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For the entropy estimation (in section 5.3),
it is necessary to estimate and, consequently, to use
information from distances .
The likelihood function for the doubly censored
set of data is given by (cf. [Kendall and Stuart, 1979, eq. 32.37]):

(5.22) 
The likelihood equations are:

(5.23) 
and

(5.24) 
so that

(5.25) 
Note that depends on the reference distance.
Substitution of eq. (5.23) into (5.24)
and dividing all distances by yields:

(5.26) 
which is very similar to Ellner's result. The difference is that
the total number of distances () is fixed here instead of .
(That is why we had to use eq. (5.23) as well).
The asymptotic variance of maximum likelihood estimators
of a function of parameters
(here and ) is given by [Kendall and Stuart, 1979, eq. 17.87]:

(5.27) 
where is the information matrix

(5.28) 
Like eq. (5.9), eq. (5.27) takes account only of terms
in the variance [Kendall and Stuart, 1979, §17.24].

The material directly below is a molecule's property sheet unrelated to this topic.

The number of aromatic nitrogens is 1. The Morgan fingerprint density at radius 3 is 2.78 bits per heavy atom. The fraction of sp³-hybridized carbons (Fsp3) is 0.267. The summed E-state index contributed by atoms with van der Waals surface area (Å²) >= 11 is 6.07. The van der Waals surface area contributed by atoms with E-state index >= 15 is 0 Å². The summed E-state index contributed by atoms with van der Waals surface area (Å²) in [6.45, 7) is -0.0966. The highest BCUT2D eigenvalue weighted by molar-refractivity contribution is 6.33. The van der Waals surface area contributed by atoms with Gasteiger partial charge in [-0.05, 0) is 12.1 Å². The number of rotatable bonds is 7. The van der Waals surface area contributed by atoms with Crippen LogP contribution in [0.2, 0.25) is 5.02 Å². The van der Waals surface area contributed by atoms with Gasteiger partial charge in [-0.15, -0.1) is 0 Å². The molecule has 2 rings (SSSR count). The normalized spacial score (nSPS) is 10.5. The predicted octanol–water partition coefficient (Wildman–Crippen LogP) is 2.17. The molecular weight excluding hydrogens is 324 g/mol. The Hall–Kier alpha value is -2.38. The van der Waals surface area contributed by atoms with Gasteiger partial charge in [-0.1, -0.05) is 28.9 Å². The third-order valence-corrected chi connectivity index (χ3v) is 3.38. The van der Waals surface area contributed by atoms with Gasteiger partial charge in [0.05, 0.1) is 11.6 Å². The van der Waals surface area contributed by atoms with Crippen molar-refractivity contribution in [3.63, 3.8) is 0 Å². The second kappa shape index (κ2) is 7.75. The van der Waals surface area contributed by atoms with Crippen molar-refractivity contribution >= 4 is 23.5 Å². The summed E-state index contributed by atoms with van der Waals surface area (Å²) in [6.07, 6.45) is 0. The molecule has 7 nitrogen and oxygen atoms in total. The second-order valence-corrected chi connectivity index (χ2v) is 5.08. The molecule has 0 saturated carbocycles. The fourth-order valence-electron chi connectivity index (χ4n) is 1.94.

Solving eq. (5.27) for yields:

(5.29) 
The elements of the information matrix are obtained from
the second partial derivatives of the likelihood function:

(5.30) 

(5.31) 

(5.32) 
Thus

(5.33) 

(5.34) 

(5.35) 
since
,
and
.
Note that

(5.36) 
Now
If we substitute the estimated values and
we obtain:

(5.38) 
which is once again similar to Ellner's result.
Thus, asymptotically (because is fixed instead of ),
the ``doubly censored'' estimator of the dimension
is the same as Ellner's.
Next: The Neerven estimator
Up: The estimation of the
Previous: The ``doubly truncated'' case
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